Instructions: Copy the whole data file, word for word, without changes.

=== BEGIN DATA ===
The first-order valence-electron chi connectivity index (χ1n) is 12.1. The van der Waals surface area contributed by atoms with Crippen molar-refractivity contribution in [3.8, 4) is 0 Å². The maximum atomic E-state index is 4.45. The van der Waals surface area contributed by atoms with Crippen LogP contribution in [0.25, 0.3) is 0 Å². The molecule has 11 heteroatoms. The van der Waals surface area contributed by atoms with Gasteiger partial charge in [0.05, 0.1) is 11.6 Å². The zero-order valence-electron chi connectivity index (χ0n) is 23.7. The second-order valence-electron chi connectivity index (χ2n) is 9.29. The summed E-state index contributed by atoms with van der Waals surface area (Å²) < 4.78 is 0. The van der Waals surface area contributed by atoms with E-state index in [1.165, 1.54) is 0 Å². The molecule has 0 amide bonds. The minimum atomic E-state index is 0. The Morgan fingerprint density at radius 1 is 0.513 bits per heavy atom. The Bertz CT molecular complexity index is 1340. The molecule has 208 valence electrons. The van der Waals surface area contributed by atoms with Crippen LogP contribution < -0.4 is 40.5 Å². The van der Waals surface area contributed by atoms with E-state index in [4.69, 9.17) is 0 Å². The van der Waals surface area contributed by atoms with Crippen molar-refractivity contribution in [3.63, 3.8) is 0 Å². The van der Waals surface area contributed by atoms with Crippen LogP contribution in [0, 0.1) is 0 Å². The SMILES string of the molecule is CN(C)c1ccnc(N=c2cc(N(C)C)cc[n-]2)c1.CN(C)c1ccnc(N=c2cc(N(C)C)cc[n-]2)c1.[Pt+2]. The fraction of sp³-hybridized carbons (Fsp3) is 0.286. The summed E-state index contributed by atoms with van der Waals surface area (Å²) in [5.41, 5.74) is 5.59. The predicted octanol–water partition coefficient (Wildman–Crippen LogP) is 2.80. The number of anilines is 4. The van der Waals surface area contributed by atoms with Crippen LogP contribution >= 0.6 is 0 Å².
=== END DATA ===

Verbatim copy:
The first-order valence-electron chi connectivity index (χ1n) is 12.1. The van der Waals surface area contributed by atoms with Crippen molar-refractivity contribution in [3.8, 4) is 0 Å². The maximum atomic E-state index is 4.45. The van der Waals surface area contributed by atoms with Crippen LogP contribution in [0.25, 0.3) is 0 Å². The molecule has 11 heteroatoms. The van der Waals surface area contributed by atoms with Gasteiger partial charge in [0.05, 0.1) is 11.6 Å². The zero-order valence-electron chi connectivity index (χ0n) is 23.7. The second-order valence-electron chi connectivity index (χ2n) is 9.29. The summed E-state index contributed by atoms with van der Waals surface area (Å²) < 4.78 is 0. The van der Waals surface area contributed by atoms with E-state index in [1.165, 1.54) is 0 Å². The molecule has 0 amide bonds. The minimum atomic E-state index is 0. The Morgan fingerprint density at radius 1 is 0.513 bits per heavy atom. The Bertz CT molecular complexity index is 1340. The molecule has 208 valence electrons. The van der Waals surface area contributed by atoms with Crippen LogP contribution < -0.4 is 40.5 Å². The van der Waals surface area contributed by atoms with E-state index in [4.69, 9.17) is 0 Å². The van der Waals surface area contributed by atoms with Crippen molar-refractivity contribution in [3.63, 3.8) is 0 Å². The van der Waals surface area contributed by atoms with Crippen LogP contribution in [0, 0.1) is 0 Å². The SMILES string of the molecule is CN(C)c1ccnc(N=c2cc(N(C)C)cc[n-]2)c1.CN(C)c1ccnc(N=c2cc(N(C)C)cc[n-]2)c1.[Pt+2]. The fraction of sp³-hybridized carbons (Fsp3) is 0.286. The summed E-state index contributed by atoms with van der Waals surface area (Å²) in [5.41, 5.74) is 5.59. The predicted octanol–water partition coefficient (Wildman–Crippen LogP) is 2.80. The number of anilines is 4. The van der Waals surface area contributed by atoms with Crippen LogP contribution >= 0.6 is 0 Å².